Polycyclic aromatic hydrocarbons

Polycyclic aromatic hydrocarbons

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Polycyclic aromatic hydrocarbons are enemies of the environment and human and animal health, they have been shown to be toxic to numerous aquatic organisms and also to certain birds, they are able tocontaminate entire cropsagricultural. From the series: “if you know them, you avoid them” and above all, we avoid producing them.

Polycyclic aromatic hydrocarbons: what they are

It is about hydrocarbons characterized by two or more aromatic rings such as that of benzene, fused together which, in this way, are able to form a single structure, usually planar. Like other hydrocarbons, they do not contain heteroatoms in the cycle or substituents.

In most cases they are found in the solid state, those with low molecular weight generally sublimate at room temperature, which happens for example for naphthalenes. In water, polycyclic aromatic hydrocarbons are not soluble at all, at most they are relatively poorly soluble but highly lipophilic and we owe theirs to this last characteristic propensity to bioaccumulate.

We mentioned them molecular structure which instead strongly binds their stability in the atmosphere to ultraviolet solar radiation. THE polycyclic aromatic hydrocarbons larger, less soluble in water and less volatile, they reside in the soil or in oily sediments more than in water or air, even if that modest percentage found in the air constitutes a worrying component when we analyze atmospheric particulate matter. Heavy polycyclic aromatic hydrocarbons can stay in the air because they adhere superficially to the particles suspended in the air.

Polycyclic aromatic hydrocarbons: list

It is long and rather difficult to read for those who do not chew a lot of chemistry, what is important is to know that these Polycyclic aromatic hydrocarbons in nature are found in hard coal and in oil and it is in fact from these two that we extract them. The simplest example of polycyclic aromatic hydrocarbon is naphthalene, those with high molecular weight, such as benzo [and] pyrene and benzo [a] pyrene, are present in high quantities in tars, bitumen, pitch and coals, as well as in related products such as asphalts.

There are also polycyclic aromatic hydrocarbons which derive from carbon black and wood soot. Then there are the lower molecular weight polycyclic aromatic hydrocarbons, such as naphthalene and also fluorene: they are considered ubiquitous pollutants, they are more soluble in water so they are able to reach and contaminate groundwater.

Polycyclic aromatic hydrocarbons: carcinogenic

The alert is high, on polycyclic aromatic hydrocarbons, because some of them have been identified as carcinogenic, mutagenic and teratogenic. There IARC defines them as "probable" or "possible human carcinogens", Benzo (a) pyrene has recently even been reclassified in the group of" human carcinogens ". The most present in the environment are benzo (a) pyrene, benzo (b) fluoranthene, benzo (k) fluoranthene, indene (1,2,3-c, d) pyrene, benzo (a) anthracene, benzo (j) fluoranthene and dibenzo (a, h) anthracene.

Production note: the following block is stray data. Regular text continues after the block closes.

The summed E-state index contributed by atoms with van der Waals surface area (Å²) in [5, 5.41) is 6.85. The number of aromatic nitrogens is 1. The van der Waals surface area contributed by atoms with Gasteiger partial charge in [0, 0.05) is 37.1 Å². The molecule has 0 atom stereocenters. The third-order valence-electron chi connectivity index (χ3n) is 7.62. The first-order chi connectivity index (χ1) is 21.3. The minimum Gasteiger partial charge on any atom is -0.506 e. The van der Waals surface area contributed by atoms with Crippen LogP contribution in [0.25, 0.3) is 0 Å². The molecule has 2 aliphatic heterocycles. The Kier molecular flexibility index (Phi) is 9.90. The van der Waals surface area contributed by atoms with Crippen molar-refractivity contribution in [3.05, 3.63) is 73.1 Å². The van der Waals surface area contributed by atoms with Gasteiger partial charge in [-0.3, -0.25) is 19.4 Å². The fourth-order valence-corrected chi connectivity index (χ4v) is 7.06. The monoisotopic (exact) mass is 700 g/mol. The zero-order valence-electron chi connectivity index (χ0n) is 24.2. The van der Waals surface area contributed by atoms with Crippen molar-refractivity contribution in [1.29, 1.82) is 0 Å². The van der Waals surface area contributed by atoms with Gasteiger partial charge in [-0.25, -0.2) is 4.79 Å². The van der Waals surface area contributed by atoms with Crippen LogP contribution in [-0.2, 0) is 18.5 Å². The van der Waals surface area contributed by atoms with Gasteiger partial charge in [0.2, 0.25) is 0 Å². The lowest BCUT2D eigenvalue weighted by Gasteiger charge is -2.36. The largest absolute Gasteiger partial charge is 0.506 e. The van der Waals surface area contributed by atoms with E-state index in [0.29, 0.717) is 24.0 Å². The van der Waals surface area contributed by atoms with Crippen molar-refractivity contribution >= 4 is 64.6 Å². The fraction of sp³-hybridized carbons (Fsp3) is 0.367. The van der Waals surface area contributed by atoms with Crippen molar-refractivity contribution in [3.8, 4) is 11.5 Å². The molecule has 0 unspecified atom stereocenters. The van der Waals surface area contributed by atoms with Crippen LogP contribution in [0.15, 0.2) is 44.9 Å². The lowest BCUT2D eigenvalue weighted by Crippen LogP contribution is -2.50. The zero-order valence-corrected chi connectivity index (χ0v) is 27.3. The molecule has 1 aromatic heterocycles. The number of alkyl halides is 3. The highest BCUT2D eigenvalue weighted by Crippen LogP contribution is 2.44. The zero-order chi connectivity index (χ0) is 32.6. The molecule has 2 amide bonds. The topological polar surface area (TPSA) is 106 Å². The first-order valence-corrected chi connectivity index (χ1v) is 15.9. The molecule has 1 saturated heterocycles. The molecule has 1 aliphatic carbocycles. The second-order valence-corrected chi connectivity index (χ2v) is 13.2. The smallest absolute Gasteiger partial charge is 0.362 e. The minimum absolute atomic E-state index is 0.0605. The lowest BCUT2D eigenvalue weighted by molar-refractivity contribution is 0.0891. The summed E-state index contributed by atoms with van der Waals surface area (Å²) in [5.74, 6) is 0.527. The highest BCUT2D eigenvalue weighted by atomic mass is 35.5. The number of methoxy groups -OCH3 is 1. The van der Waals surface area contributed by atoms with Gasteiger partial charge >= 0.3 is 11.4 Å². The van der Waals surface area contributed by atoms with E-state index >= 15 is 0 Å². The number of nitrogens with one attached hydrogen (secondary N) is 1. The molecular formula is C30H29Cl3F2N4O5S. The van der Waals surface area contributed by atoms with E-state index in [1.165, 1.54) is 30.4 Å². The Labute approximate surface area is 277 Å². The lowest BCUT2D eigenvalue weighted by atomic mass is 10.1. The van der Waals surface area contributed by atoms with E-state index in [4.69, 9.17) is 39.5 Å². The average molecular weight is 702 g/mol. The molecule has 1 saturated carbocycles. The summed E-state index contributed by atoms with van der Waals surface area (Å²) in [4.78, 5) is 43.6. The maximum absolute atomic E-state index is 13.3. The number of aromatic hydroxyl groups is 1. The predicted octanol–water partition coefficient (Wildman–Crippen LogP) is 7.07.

In addition to being carcinogenic, they are also very powerful air pollutants and are formed mainly due to anthropic causes, during incomplete combustion of fossil fuels, wood, fats, foliage, incense and organic compounds in general. Therefore, they are produced when urban waste and biomass are burned, we find them in tobacco smoke and also in cooked and slightly "scorched" foods grilled.

IPA polycyclic aromatic hydrocarbons

We will hear more often about PAHs and polycyclic aromatic hydrocarbons, in international contexts, also of PAH. Whatever language you want to call them, these polycyclic hydrocarbons have planar molecules generally made up of a group of sp2 hybridized carbon atoms, linked together in rings that have at least two adjacent carbon atoms in common. Each of the latter has its own pz orbital occupied by an unpaired electron and thus forming a aromatic system in which 4n + 2 delocalized electrons are shared on the entire part of the molecule affected by the phenomenon.

Polycyclic aromatic hydrocarbons: limit values

Whether you understand what has just been said or not, what must be clear even to those who do not even want to hear Chemistry is that there are levels to be respected as regards the amount of polycyclic aromatic hydrocarbons found in the environment.

Years ago the Ministerial Decree of 25/11/1994 had set an annual average daily value of 1 ng / mc with reference to benzo (a) pyrene which is used as a marker for the carcinogenic risk of polycyclic aromatic hydrocarbons in ambient air.

In September 2010, Legislative Decree no.155 of August 13, 2010 came into force and replaced the previous directive on IPAs. Regarding limit values ​​in work environments, the National Institute for Occupational Safety and Health (NIOSH) recommends that the levels in the air of volatile tar products be less than 0.1 mg / mc for a 10-hour working day within 40 hours of work per week.

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Video: 1 polynuclear aromatic hydrocarbons (July 2022).


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